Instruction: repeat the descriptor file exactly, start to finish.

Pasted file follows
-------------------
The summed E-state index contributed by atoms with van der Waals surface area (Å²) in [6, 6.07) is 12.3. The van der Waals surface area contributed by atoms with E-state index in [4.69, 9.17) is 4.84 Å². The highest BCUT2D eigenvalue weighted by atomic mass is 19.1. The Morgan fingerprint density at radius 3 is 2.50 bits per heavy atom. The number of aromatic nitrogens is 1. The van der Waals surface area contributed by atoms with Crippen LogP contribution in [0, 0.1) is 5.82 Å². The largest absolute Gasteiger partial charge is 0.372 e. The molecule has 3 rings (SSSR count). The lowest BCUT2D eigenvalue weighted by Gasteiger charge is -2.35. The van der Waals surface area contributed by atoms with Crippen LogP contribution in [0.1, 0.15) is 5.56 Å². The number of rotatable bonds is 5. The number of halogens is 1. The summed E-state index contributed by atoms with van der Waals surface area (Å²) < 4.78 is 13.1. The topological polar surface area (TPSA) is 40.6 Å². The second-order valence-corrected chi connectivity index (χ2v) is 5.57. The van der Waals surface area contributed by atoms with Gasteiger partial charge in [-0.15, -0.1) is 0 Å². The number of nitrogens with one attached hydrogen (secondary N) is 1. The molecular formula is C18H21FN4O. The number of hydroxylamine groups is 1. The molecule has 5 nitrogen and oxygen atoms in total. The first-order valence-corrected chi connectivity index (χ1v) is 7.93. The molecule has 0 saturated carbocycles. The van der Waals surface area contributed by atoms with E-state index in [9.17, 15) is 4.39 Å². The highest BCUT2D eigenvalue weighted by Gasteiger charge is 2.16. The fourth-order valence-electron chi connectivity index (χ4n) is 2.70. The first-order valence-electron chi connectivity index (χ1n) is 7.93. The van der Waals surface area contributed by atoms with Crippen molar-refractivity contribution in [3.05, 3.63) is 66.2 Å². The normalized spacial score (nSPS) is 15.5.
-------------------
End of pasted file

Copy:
The summed E-state index contributed by atoms with van der Waals surface area (Å²) in [6, 6.07) is 12.3. The van der Waals surface area contributed by atoms with E-state index in [4.69, 9.17) is 4.84 Å². The highest BCUT2D eigenvalue weighted by atomic mass is 19.1. The Morgan fingerprint density at radius 3 is 2.50 bits per heavy atom. The number of aromatic nitrogens is 1. The van der Waals surface area contributed by atoms with Crippen LogP contribution in [0, 0.1) is 5.82 Å². The largest absolute Gasteiger partial charge is 0.372 e. The molecule has 3 rings (SSSR count). The lowest BCUT2D eigenvalue weighted by Gasteiger charge is -2.35. The van der Waals surface area contributed by atoms with Crippen LogP contribution in [0.1, 0.15) is 5.56 Å². The number of rotatable bonds is 5. The number of halogens is 1. The summed E-state index contributed by atoms with van der Waals surface area (Å²) < 4.78 is 13.1. The topological polar surface area (TPSA) is 40.6 Å². The second-order valence-corrected chi connectivity index (χ2v) is 5.57. The van der Waals surface area contributed by atoms with Gasteiger partial charge in [-0.15, -0.1) is 0 Å². The number of nitrogens with one attached hydrogen (secondary N) is 1. The molecular formula is C18H21FN4O. The number of hydroxylamine groups is 1. The molecule has 5 nitrogen and oxygen atoms in total. The first-order valence-corrected chi connectivity index (χ1v) is 7.93. The molecule has 0 saturated carbocycles. The van der Waals surface area contributed by atoms with E-state index in [9.17, 15) is 4.39 Å². The highest BCUT2D eigenvalue weighted by Gasteiger charge is 2.16. The fourth-order valence-electron chi connectivity index (χ4n) is 2.70. The first-order valence-electron chi connectivity index (χ1n) is 7.93. The van der Waals surface area contributed by atoms with Crippen molar-refractivity contribution in [3.05, 3.63) is 66.2 Å². The normalized spacial score (nSPS) is 15.5.